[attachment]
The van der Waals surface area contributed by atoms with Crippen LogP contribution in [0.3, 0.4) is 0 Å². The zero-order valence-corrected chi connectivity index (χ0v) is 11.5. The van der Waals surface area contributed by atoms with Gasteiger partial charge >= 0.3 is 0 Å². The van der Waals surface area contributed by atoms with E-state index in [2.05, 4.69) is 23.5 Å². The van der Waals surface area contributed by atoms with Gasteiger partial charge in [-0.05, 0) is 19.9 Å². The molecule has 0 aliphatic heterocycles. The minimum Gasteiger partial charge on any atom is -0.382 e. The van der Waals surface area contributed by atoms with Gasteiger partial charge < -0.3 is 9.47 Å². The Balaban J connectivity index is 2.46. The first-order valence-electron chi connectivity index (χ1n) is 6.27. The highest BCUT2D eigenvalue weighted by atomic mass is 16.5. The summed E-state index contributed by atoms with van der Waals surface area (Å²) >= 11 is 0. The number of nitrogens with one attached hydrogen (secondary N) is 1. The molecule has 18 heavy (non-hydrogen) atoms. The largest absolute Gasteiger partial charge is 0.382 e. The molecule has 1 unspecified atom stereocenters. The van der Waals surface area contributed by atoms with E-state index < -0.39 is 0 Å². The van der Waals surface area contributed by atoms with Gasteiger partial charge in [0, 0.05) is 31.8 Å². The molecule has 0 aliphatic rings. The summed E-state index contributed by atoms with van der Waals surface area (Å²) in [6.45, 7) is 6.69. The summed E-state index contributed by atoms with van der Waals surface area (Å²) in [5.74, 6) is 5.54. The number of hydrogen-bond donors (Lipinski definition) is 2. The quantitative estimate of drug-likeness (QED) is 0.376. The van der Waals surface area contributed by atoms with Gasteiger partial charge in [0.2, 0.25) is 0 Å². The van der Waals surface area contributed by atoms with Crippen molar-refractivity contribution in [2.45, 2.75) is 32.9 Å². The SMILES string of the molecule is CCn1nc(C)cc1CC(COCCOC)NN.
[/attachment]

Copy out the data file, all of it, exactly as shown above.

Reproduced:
The van der Waals surface area contributed by atoms with Crippen LogP contribution in [0.3, 0.4) is 0 Å². The zero-order valence-corrected chi connectivity index (χ0v) is 11.5. The van der Waals surface area contributed by atoms with Gasteiger partial charge >= 0.3 is 0 Å². The van der Waals surface area contributed by atoms with E-state index in [2.05, 4.69) is 23.5 Å². The van der Waals surface area contributed by atoms with Gasteiger partial charge in [-0.05, 0) is 19.9 Å². The molecule has 0 aliphatic heterocycles. The minimum Gasteiger partial charge on any atom is -0.382 e. The van der Waals surface area contributed by atoms with Gasteiger partial charge < -0.3 is 9.47 Å². The Balaban J connectivity index is 2.46. The first-order valence-electron chi connectivity index (χ1n) is 6.27. The highest BCUT2D eigenvalue weighted by atomic mass is 16.5. The summed E-state index contributed by atoms with van der Waals surface area (Å²) >= 11 is 0. The number of nitrogens with one attached hydrogen (secondary N) is 1. The molecule has 18 heavy (non-hydrogen) atoms. The largest absolute Gasteiger partial charge is 0.382 e. The molecule has 1 unspecified atom stereocenters. The van der Waals surface area contributed by atoms with E-state index < -0.39 is 0 Å². The van der Waals surface area contributed by atoms with Gasteiger partial charge in [0, 0.05) is 31.8 Å². The molecule has 0 aliphatic rings. The summed E-state index contributed by atoms with van der Waals surface area (Å²) in [6.45, 7) is 6.69. The summed E-state index contributed by atoms with van der Waals surface area (Å²) in [5.74, 6) is 5.54. The number of hydrogen-bond donors (Lipinski definition) is 2. The quantitative estimate of drug-likeness (QED) is 0.376. The van der Waals surface area contributed by atoms with Gasteiger partial charge in [0.2, 0.25) is 0 Å². The van der Waals surface area contributed by atoms with Crippen molar-refractivity contribution in [2.45, 2.75) is 32.9 Å². The SMILES string of the molecule is CCn1nc(C)cc1CC(COCCOC)NN.